The home had a registered manager who was also one of the registered providers. A registered manager is a person who has registered with the Care Quality Commission to manage the service. Like registered providers, they are ‘registered persons’. Registered persons have legal responsibility for meeting the requirements in the Health and Social Care Act 2008 and associated Regulations about how the service is run.

People and their relatives were positive about the care and support provided at Oatlands. Staff knew people well and care plans were person centred. We observed friendly and positive relationships between staff and people at the service during our inspection.

People said they felt safe and that staff treated them well. There were procedures in place to recognise and respond to abuse and staff had been trained in how to follow these. The provider’s recruitment procedures also helped to ensure that people were protected from unsafe care.

People’s needs were assessed and appropriate risk assessments developed. There were enough staff on duty to make sure people’s needs were met in a safe and timely way. Staffing was managed flexibly so that people received their care when they needed and wanted it.

People received effective care and support because the staff were trained to meet their needs. Staff understood their roles and responsibilities and were supported to maintain and develop their knowledge and skills through regular management supervision.

Medicines were stored, administered, recorded and disposed of safely. Staff were trained in the safe administration of medicines and kept records that were accurate.

All areas of the home were kept clean and hygienic. Staff knew the procedures to follow to stop the risk of infection and keep people safe. Each person had a single room which was appropriately furnished and homely.

Care provision at Oatlands considered the needs of people living with dementia as the provider had implemented a Namaste care programme in March 2015. Namaste care is designed to improve the quality of life for people living with advanced dementia and included hand and foot massage and sensory stimulation. Namaste was available to people living in all three locations in the Oatleigh building including Oatlands. Other activities took place seven days a week in the ground floor Angel Lounge.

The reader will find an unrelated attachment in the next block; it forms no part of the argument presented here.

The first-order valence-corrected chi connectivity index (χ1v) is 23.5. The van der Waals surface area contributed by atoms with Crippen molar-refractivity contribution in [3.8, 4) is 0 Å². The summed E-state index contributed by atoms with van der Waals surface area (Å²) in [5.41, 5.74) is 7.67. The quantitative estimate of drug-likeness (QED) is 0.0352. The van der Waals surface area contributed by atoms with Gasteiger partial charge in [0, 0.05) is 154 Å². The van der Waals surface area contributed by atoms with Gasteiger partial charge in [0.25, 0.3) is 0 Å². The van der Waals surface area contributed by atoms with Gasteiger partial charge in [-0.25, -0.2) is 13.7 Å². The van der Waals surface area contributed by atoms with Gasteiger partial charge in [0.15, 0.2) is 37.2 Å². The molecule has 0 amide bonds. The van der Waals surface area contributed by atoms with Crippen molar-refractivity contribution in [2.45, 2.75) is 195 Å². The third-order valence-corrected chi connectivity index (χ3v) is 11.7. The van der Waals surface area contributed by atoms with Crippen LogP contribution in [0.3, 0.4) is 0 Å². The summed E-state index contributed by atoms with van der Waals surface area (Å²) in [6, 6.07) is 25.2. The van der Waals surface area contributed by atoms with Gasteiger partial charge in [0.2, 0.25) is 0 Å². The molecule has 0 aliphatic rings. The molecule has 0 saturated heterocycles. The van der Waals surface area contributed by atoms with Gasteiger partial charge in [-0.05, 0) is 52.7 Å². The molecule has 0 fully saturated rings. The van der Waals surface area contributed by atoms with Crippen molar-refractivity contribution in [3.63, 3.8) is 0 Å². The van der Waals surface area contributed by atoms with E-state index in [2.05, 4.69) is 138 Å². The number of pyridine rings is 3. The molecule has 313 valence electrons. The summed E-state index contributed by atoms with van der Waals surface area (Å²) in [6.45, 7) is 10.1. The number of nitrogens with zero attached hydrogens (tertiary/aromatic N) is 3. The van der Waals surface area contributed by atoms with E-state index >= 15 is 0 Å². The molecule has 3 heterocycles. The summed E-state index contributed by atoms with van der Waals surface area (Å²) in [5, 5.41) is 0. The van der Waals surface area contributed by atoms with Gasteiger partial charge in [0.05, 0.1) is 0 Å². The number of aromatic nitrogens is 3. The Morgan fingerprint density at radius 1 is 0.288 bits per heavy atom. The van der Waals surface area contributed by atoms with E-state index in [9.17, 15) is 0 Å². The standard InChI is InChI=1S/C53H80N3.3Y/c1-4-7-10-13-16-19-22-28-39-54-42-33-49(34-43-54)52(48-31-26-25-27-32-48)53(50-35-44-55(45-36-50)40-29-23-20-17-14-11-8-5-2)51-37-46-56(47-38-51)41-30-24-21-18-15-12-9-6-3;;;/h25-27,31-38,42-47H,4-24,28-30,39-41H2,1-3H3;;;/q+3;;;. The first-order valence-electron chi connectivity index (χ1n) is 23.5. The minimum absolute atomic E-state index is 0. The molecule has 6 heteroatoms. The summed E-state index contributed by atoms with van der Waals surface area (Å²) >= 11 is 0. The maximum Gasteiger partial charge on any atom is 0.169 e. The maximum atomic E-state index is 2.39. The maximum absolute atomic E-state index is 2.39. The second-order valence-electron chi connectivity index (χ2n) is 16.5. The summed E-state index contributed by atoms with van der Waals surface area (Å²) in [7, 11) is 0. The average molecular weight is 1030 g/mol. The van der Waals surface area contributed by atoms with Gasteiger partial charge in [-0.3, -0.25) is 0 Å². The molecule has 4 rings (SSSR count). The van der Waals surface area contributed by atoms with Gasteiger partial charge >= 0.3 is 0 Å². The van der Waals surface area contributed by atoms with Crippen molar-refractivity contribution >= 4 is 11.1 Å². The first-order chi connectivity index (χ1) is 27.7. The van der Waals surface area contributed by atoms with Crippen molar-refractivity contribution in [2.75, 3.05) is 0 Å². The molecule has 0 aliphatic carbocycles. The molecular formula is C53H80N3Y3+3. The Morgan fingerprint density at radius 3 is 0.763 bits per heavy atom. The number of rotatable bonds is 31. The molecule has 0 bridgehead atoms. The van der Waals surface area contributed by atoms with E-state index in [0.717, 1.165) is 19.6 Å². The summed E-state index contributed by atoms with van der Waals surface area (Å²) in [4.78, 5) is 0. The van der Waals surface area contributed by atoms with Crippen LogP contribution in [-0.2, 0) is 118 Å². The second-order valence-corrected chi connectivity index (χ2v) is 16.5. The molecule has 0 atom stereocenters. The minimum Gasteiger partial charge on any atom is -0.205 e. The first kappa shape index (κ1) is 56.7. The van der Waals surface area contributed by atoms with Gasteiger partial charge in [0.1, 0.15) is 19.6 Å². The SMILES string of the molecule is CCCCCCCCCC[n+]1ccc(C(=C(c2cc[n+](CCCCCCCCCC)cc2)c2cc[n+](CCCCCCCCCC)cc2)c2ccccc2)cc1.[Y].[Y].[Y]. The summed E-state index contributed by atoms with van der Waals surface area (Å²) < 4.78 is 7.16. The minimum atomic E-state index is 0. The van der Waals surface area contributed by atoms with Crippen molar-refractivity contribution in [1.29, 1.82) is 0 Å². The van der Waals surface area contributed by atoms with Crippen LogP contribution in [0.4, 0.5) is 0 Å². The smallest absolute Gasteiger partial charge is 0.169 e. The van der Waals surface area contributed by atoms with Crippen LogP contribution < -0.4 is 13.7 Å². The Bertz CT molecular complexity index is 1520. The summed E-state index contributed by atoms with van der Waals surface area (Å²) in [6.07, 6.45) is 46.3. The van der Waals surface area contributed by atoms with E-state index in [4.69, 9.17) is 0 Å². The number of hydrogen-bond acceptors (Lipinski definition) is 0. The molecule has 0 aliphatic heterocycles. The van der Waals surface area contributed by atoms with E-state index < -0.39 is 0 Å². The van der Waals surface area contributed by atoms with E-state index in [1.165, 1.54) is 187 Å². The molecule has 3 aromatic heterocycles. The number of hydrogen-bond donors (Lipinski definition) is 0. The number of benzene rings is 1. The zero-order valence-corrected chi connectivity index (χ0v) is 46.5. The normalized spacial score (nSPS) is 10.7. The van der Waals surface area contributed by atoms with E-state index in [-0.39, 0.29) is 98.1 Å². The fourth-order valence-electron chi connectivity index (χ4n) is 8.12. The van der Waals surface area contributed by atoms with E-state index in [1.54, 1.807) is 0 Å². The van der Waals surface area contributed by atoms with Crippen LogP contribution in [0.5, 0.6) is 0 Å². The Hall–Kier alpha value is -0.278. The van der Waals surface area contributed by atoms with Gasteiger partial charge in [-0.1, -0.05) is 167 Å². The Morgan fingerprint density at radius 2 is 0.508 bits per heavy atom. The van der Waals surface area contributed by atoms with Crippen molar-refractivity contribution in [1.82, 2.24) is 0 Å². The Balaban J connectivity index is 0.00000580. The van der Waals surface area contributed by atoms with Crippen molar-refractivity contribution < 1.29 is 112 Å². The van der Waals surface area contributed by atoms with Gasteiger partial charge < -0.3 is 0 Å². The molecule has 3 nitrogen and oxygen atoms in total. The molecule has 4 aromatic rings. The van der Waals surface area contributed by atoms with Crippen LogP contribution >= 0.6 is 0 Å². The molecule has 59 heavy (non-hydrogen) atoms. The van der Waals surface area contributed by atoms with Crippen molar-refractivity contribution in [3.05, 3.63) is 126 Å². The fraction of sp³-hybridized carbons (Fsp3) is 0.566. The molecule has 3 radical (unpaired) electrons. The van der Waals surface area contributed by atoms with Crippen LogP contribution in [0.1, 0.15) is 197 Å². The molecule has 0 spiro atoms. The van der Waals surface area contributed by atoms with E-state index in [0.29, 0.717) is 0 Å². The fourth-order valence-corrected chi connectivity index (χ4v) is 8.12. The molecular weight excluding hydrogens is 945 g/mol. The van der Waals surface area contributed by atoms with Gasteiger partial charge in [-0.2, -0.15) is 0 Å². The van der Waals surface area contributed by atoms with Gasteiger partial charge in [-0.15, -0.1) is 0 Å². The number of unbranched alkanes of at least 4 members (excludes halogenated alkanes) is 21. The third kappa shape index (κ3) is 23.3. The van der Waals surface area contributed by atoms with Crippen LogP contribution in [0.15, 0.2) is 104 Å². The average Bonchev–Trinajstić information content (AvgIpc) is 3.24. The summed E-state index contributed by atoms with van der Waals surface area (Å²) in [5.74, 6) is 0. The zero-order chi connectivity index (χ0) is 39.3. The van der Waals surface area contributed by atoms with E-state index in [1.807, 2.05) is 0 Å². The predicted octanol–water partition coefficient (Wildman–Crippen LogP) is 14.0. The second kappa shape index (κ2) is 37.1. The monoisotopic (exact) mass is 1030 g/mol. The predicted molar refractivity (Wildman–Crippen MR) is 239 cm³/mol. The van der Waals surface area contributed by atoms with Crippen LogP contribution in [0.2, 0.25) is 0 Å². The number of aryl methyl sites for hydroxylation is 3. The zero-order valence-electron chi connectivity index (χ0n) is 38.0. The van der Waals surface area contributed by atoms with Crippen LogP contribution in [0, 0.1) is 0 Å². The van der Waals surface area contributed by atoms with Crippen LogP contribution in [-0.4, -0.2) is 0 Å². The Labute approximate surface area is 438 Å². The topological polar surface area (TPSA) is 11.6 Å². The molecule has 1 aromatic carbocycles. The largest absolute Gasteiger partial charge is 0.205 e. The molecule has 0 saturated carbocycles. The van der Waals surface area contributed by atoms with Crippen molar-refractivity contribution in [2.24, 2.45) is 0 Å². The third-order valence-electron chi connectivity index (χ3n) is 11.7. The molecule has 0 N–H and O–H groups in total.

We found that some communal areas within Oatlands could be decorated and equipped more suitably for people with specialist dementia needs. The provider acknowledged this and agreed to look at ways to improve the environment to provide more engagement and stimulation for those people who chose not participate in the main activities.

The provider acted in accordance with the Mental Capacity Act 2005 and Deprivation of Liberty Safeguards. This provides a legal framework to help ensure people’s rights are protected. Staff understood people’s rights to make choices about their care and support and their responsibilities where people lacked capacity to consent or make decisions.

Arrangements were in place for people and relatives to share their views or raise complaints. The provider listened and acted upon their feedback. The provider obtained the views of people using the service and their relatives or representatives and there were systems to regularly monitor the quality of the service provided at Oatlands.

Inspection carried out on 4 July 2013

During a routine inspection

People and relatives we spoke with were happy with the care provided. One person told us "staff check on me regularly" and that they felt "well looked after". One relative told us they found the care to be "excellent" and that they had been involved and consulted during the care planning process. Another relative told us they had "no complaints whatsoever" and described the staff as "lovely". We also spoke to a GP who was making a visit to people in the home on the day of our inspection and they confirmed that the provider kept the practice well informed of people's changing conditions and that they considered the care people received at the home to be good.

We found that people receiving care were asked for their consent and that the provider acted in accordance with their wishes. Care was planned based on an assessment of people's needs and delivered in a way which ensured their safety and welfare. Records relating to people's care were accurate and fit for purpose. The provider had also made checks on new staff prior to their starting work in the home to ensure they were suitable for the role and staff were able to demonstrate an understanding of the safeguarding of vulnerable adults.

Inspection carried out on 30 October 2012

During a routine inspection

People and relatives we spoke with said that the staff spoke to them in a pleasant manner and addressed them as appropriate. One person we spoke with said the staff �never rush and are always friendly�. They said that staff were available when they needed them, and they could easily speak with them about their needs. One relative we spoke with said the staff treated people �with great consideration�. People and the relatives we spoke with were happy with the care provided at the home. One relative told us, �the place is always clean and smells good�.

We found that the people who used the service were involved in their care planning and received a personalised care and support which was based on an assessment of their needs. Staff received support and training in different aspects of care and demonstrated an understanding of safeguarding of vulnerable adults. Care records were accurate and stored securely.

Reports under our old system of regulation (including those from before CQC was created)